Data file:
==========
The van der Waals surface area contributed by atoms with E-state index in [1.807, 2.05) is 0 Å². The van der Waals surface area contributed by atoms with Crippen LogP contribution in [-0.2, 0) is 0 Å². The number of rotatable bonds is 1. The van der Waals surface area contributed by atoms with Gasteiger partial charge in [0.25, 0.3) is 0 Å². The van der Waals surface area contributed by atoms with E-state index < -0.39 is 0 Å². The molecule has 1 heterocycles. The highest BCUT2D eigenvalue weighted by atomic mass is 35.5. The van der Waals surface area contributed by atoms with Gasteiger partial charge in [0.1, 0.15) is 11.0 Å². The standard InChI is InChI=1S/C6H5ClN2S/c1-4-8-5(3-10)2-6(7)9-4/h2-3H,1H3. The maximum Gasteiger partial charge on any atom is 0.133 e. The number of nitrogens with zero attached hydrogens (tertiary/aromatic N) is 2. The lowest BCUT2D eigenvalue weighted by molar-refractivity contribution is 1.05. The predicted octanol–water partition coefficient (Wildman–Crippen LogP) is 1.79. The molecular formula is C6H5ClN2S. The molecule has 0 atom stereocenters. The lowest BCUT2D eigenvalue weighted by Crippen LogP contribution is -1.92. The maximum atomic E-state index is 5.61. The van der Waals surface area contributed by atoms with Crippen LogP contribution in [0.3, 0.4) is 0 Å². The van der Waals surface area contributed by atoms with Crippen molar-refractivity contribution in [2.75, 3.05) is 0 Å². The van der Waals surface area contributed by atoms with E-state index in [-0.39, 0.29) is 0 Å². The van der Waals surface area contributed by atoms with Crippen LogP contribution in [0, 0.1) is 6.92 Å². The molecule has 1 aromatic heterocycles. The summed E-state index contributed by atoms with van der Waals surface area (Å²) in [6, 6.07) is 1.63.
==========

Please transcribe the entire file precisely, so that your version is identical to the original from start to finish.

The van der Waals surface area contributed by atoms with E-state index in [1.807, 2.05) is 0 Å². The van der Waals surface area contributed by atoms with Crippen LogP contribution in [-0.2, 0) is 0 Å². The number of rotatable bonds is 1. The van der Waals surface area contributed by atoms with Gasteiger partial charge in [0.25, 0.3) is 0 Å². The van der Waals surface area contributed by atoms with E-state index < -0.39 is 0 Å². The molecule has 1 heterocycles. The highest BCUT2D eigenvalue weighted by atomic mass is 35.5. The van der Waals surface area contributed by atoms with Gasteiger partial charge in [0.1, 0.15) is 11.0 Å². The standard InChI is InChI=1S/C6H5ClN2S/c1-4-8-5(3-10)2-6(7)9-4/h2-3H,1H3. The maximum Gasteiger partial charge on any atom is 0.133 e. The number of nitrogens with zero attached hydrogens (tertiary/aromatic N) is 2. The lowest BCUT2D eigenvalue weighted by molar-refractivity contribution is 1.05. The predicted octanol–water partition coefficient (Wildman–Crippen LogP) is 1.79. The molecular formula is C6H5ClN2S. The molecule has 0 atom stereocenters. The lowest BCUT2D eigenvalue weighted by Crippen LogP contribution is -1.92. The maximum atomic E-state index is 5.61. The van der Waals surface area contributed by atoms with Crippen LogP contribution in [0.3, 0.4) is 0 Å². The van der Waals surface area contributed by atoms with Crippen molar-refractivity contribution in [2.75, 3.05) is 0 Å². The van der Waals surface area contributed by atoms with E-state index in [-0.39, 0.29) is 0 Å². The van der Waals surface area contributed by atoms with Crippen LogP contribution in [0, 0.1) is 6.92 Å². The molecule has 1 aromatic heterocycles. The summed E-state index contributed by atoms with van der Waals surface area (Å²) in [6, 6.07) is 1.63.